Impact statement: The field of epigenetic ageing is relatively new, and the speed of its expansion presents a challenge in keeping abreast with new discoveries and their implications. Several reviews have already addressed the great number of pathologies, health conditions, life-style, and external stressors that are associated with changes to the rate of epigenetic ageing. While these associations highlight and affirm the ability of epigenetic clock to capture biologically meaningful changes associated with age, they do not inform us about the underlying mechanisms.
In this very early period since the development of the clock, there have been rather limited experimental research that are aimed at uncovering the mechanism. Hence, the perspective that we proffer is derived from available but nevertheless limited lines of evidence that together provide a seemingly coherent narrative that can be tested. This, we believe would be helpful towards uncovering the workings of the epigenetic clock.
Background: Few randomized trials have evaluated the effect of reducing red meat intake on clinically important outcomes.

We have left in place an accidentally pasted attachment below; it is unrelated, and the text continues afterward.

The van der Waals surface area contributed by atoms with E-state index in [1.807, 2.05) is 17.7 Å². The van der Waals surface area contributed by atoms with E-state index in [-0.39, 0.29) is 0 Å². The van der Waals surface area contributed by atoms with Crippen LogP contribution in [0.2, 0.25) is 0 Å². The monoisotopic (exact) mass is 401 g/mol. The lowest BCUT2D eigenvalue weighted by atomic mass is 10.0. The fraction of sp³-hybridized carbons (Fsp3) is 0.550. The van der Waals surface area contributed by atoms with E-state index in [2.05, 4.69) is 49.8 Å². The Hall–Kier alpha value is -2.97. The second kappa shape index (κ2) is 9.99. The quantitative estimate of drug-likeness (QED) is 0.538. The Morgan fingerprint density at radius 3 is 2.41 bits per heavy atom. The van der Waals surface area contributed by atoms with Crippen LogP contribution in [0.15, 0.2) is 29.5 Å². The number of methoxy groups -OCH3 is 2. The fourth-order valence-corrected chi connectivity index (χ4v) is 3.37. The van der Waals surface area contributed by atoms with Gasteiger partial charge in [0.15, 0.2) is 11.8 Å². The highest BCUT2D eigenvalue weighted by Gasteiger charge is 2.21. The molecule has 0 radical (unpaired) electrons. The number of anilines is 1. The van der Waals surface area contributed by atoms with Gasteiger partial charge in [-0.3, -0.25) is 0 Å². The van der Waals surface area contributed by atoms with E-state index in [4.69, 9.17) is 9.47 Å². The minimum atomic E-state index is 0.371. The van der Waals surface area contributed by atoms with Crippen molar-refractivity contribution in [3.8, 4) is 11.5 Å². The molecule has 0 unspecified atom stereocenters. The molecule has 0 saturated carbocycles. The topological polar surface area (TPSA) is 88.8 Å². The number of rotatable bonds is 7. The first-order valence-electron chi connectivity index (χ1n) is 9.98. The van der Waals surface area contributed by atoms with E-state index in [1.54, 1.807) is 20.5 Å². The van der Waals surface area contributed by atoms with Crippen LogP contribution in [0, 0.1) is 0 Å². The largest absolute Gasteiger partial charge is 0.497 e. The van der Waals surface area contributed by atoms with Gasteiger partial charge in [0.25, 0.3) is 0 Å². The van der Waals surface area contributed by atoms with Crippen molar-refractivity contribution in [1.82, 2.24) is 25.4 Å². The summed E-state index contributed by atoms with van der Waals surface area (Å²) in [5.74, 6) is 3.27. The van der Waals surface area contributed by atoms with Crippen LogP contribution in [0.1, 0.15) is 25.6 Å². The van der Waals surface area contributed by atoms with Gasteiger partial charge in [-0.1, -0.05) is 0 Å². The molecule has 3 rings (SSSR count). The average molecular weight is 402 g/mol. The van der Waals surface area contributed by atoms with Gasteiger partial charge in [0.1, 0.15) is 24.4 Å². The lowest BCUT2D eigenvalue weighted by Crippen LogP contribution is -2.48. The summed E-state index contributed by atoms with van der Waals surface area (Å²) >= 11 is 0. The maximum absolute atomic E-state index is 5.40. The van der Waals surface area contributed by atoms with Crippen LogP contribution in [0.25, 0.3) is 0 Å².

Purpose: To summarize the effect of lower versus higher red meat intake on the incidence of cardiometabolic and cancer outcomes in adults.
Data Sources: EMBASE, CENTRAL, CINAHL, Web of Science, andProQuest from inception to July 2018 and MEDLINE from inception to April 2019, without language restrictions.
Study Selection: Randomized trials (published in any language) comparing diets lower in red meat with diets higher in red meat that differed by a gradient of at least 1 serving per week for 6 months or more.
Data Extraction: Teams of 2 reviewers independently extracted data and assessed the risk of bias and the certainty of the evidence.
Data Synthesis: Of 12 eligible trials, a single trial enrolling 48 835 women provided the most credible, though still low-certainty, evidence that diets lower in red meat may have little or no effect on all-cause mortality (hazard ratio [HR], 0.99 [95% CI, 0.95 to 1.03]), cardiovascular mortality (HR, 0.98 [CI, 0.91 to 1.06]), and cardiovascular disease (HR, 0.99 [CI, 0.94 to 1.05]). That trial also provided low-certainty to very-low-certainty evidence that diets lower in red meat may have little or no effect on total cancer mortality (HR, 0.95 [CI, 0.89 to 1.01]) and the incidence of cancer, including colorectal cancer (HR, 1.04 [CI, 0.90 to 1.20]) and breast cancer (HR, 0.97 [0.90 to 1.04]).
Limitations: There were few trials, most addressing only surrogate outcomes, with heterogeneous comparators and small gradients in red meat consumption between lower versus higher intake groups.